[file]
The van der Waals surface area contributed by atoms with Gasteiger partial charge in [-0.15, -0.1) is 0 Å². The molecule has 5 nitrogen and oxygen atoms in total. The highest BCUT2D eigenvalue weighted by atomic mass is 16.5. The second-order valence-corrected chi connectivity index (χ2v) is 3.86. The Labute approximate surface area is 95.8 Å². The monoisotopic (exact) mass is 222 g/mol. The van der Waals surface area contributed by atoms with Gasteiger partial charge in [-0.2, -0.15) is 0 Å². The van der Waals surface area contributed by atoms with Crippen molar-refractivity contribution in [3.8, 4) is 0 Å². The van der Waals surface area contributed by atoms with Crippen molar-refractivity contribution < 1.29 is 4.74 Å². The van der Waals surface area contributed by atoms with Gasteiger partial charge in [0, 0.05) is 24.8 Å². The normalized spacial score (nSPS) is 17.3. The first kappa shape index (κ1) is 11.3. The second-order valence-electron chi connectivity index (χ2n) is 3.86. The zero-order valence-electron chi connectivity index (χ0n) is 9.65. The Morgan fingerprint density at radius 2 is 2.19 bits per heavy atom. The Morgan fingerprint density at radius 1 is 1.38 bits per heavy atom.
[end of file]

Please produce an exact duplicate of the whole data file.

The van der Waals surface area contributed by atoms with Gasteiger partial charge in [-0.15, -0.1) is 0 Å². The molecule has 5 nitrogen and oxygen atoms in total. The highest BCUT2D eigenvalue weighted by atomic mass is 16.5. The second-order valence-corrected chi connectivity index (χ2v) is 3.86. The Labute approximate surface area is 95.8 Å². The monoisotopic (exact) mass is 222 g/mol. The van der Waals surface area contributed by atoms with Gasteiger partial charge in [-0.2, -0.15) is 0 Å². The van der Waals surface area contributed by atoms with Crippen molar-refractivity contribution in [3.8, 4) is 0 Å². The van der Waals surface area contributed by atoms with Crippen molar-refractivity contribution < 1.29 is 4.74 Å². The van der Waals surface area contributed by atoms with Gasteiger partial charge in [0, 0.05) is 24.8 Å². The normalized spacial score (nSPS) is 17.3. The first kappa shape index (κ1) is 11.3. The second-order valence-electron chi connectivity index (χ2n) is 3.86. The zero-order valence-electron chi connectivity index (χ0n) is 9.65. The Morgan fingerprint density at radius 2 is 2.19 bits per heavy atom. The Morgan fingerprint density at radius 1 is 1.38 bits per heavy atom.